Last week we went on a staff retreat. Two days in a great location near the sea.

‘Retreat’ is an interesting word that has somehow become associated with these types of experiences. One of our team queried the use of the term as it’s often associated with defeat, resignation and giving up, however, in this context, it means to ‘pull back’ or ‘withdraw’.

Is it important to withdraw periodically (individually or as a team)?

You know as well as I do that the world we face into is often very challenging. I know everything is relative however, the demand & pressure of modern life seems, at times, to be unrelenting. Like a persistent river, it can erode our energy, motivation and make us query if it’s worth it. Many people seem simply to be hanging on until their next holiday and, often, when they get there, they end up sick because their body is so depleted it crashes.

So many teams and leaders we coach yearn for time. It’s a dominant theme. And it’s not time to ‘do more stuff’ rather, it’s time to reconnect with each other and with their sense of purpose. They need to know that, if they’re going to invest themselves in something, it’s going to be worth it.

In order to answer these questions, people need to retreat. They can’t have a deep inquiry when they’re distracted by more emails, KPIs and transactions. They need to decouple, change the scenery and honour the space required to talk and explore.

Our retreat was simply awesome. I don’t know if I’ve had a better time with the team. We sat up into the wee hours singing, playing cards, chuckling and being with each other. Someone even danced! We pushed hard during the day to find answers to some tough questions about our vision, purpose and practices and we’ve come away with a surging sense of renewal and commitment to the vast possibilities that are out there. It’s expanded my love for the people I work with and for the work we have the privilege of delivering.

And it’s simple. All we needed to do was find the time.

Johnny Parks

Let them go

It happened on Day 3.

“See you at the bottom.”

“Take it easy and be careful!”

I took my boys skiing a few weeks ago for the first time. Day 1 and 2, I was in control as the ‘expert skier’, showing them how to stop, turn and not wipe out several others whilst using the button lifts.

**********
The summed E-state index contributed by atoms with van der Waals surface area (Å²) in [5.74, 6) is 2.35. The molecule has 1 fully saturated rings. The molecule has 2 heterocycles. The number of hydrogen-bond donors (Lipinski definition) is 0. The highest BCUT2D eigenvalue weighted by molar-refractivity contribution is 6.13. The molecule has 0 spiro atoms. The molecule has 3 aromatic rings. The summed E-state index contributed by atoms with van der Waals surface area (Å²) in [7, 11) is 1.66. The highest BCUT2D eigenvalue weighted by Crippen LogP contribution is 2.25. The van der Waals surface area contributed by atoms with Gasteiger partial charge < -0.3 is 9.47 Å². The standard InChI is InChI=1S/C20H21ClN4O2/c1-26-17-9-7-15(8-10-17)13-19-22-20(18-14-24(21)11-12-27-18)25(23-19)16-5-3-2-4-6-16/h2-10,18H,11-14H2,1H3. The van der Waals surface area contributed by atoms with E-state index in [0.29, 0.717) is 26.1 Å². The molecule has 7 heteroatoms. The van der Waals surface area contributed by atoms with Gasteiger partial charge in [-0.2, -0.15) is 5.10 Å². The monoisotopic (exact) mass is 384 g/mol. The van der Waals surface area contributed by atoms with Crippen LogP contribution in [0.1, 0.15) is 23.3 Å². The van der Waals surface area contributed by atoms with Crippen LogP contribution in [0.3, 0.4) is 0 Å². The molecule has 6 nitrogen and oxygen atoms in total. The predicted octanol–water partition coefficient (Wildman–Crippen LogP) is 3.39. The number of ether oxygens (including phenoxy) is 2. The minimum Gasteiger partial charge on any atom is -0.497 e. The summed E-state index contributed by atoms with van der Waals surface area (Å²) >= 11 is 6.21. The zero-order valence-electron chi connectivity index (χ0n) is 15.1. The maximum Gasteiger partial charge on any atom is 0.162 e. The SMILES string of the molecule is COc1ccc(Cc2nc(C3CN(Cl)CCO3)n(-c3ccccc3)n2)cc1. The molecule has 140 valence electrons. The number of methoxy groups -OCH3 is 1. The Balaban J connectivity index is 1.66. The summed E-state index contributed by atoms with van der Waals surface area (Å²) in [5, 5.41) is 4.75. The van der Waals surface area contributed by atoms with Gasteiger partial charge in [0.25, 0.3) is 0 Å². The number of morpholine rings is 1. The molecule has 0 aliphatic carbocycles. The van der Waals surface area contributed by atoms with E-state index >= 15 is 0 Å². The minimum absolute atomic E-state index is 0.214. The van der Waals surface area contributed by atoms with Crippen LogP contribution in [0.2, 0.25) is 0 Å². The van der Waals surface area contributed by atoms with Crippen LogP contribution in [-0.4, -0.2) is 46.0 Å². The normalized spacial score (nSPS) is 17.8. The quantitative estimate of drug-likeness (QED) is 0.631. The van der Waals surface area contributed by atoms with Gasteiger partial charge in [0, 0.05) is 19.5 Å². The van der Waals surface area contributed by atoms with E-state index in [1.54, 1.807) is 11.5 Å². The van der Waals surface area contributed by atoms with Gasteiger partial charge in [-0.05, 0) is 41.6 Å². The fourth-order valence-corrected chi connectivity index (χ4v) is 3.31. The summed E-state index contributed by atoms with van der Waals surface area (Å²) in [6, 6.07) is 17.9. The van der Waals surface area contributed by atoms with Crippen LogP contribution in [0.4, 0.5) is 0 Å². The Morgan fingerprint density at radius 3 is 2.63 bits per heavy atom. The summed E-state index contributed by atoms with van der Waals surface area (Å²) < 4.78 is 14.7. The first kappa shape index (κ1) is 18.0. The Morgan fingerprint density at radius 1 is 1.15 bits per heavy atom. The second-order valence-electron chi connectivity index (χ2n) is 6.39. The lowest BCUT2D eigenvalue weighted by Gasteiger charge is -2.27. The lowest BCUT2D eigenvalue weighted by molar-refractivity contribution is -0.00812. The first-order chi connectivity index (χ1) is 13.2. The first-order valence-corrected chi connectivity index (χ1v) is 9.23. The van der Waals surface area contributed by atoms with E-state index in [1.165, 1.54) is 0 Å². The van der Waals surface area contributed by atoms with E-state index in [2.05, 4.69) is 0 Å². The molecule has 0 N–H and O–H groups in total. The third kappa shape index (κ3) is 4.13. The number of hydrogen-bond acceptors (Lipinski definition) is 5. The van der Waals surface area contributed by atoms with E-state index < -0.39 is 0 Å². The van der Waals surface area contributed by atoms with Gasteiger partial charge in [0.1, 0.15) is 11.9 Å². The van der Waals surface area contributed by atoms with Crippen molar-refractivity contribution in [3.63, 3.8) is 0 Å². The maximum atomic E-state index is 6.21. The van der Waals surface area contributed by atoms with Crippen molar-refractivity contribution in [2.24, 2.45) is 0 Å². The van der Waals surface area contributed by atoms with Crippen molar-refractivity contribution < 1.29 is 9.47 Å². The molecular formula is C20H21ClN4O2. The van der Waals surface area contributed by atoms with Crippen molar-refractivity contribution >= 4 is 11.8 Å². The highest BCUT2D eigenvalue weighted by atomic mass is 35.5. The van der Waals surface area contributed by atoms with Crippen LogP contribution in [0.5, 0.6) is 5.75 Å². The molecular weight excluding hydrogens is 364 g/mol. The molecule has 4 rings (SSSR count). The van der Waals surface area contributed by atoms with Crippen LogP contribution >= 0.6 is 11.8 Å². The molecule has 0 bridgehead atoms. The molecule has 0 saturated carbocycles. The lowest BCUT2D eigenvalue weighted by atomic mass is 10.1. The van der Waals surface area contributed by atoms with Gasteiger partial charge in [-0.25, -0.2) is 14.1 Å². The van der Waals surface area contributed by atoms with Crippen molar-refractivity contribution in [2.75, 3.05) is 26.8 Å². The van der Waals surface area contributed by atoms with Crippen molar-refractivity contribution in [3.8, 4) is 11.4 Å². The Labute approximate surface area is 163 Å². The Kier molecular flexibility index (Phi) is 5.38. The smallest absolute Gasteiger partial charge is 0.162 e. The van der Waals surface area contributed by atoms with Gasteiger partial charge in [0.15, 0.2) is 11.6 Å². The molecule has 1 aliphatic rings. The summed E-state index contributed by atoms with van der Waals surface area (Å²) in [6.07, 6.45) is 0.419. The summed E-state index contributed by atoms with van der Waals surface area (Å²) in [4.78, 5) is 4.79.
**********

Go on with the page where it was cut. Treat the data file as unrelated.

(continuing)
As their Dad, it felt great. I knew what I was doing and it gave me great satisfaction to see them develop whilst also keeping them safe. However things changed towards the end of the third day, as their progress started to accelerate beyond my own abilities.

Expert dad was now becoming a blocker.

Youth was on their side, along with a mindset of possibility and a quest for adventure. They didn’t want complete autonomy, just some freedom.

It was time to let them go.

Sometimes I come across leaders who face a similar challenge with talented individuals within their teams. Promoted into roles because of their expertise, they can unconsciously create a team environment that doesn’t provide the space for others to grow and flourish.

As the leader they know best and it feels good because they get to stay in control.

However over time, those with potential working in this environment get bored. They begin to look into other parts of the business or externally for roles that will satisfy them and give them opportunities for growth and development.

As you read this, think about those that you lead.

Who can you give some increased responsibility to? What projects are suitable to allow for fresh thinking and adopting some new approaches? How are you creating an environment where your team can grow and develop?

Adrian Eagleson


Michael Schumacher is one of the greatest Formula 1 racing drivers of all time. What made him so special? He obviously possessed tremendous skills as a driver, however it was much more than that. Schumacher had the ability to make sense of unexpected changes and react appropriately. When Schumacher drove round a racing circuit he expected the car to perform in a certain way, however he was also constantly aware of deviations from the norm and would react accordingly. He would use different options depending on the complex information feeding back to his brain as the car accelerated, decelerated, over-steered and under-steered. He has been known to deviate from the normal racing line because new information has appeared to him causing him to change a behavioural norm.

For Schumacher, continual learning was vital. Analysing every experience, understanding the anomalies, and adapting, was what made him exceptional. His sensemaking skills were second to none.

As a leader in your organisation it is important to develop ‘sensemaking’ in an increasingly complex and ambiguous environment. Discrepant events can challenge your anticipations, presumptions and predictions, calling for behavioural responses. How you select your behavioural response is significant. Do you ignore the anomaly and leave it for somebody else to make sense of, or do you reframe your anticipations and assumptions within a new cognitive narrative?

TOWARD have developed a psychometric tool called Canary ( which measures the levels of Sensemaking in senior leaders and provides development suggestions based on the results.

Increased levels of sensemaking will enable you to identify and respond to new and anomalous information as you steer your organisation on the road to success.

Ricky Drain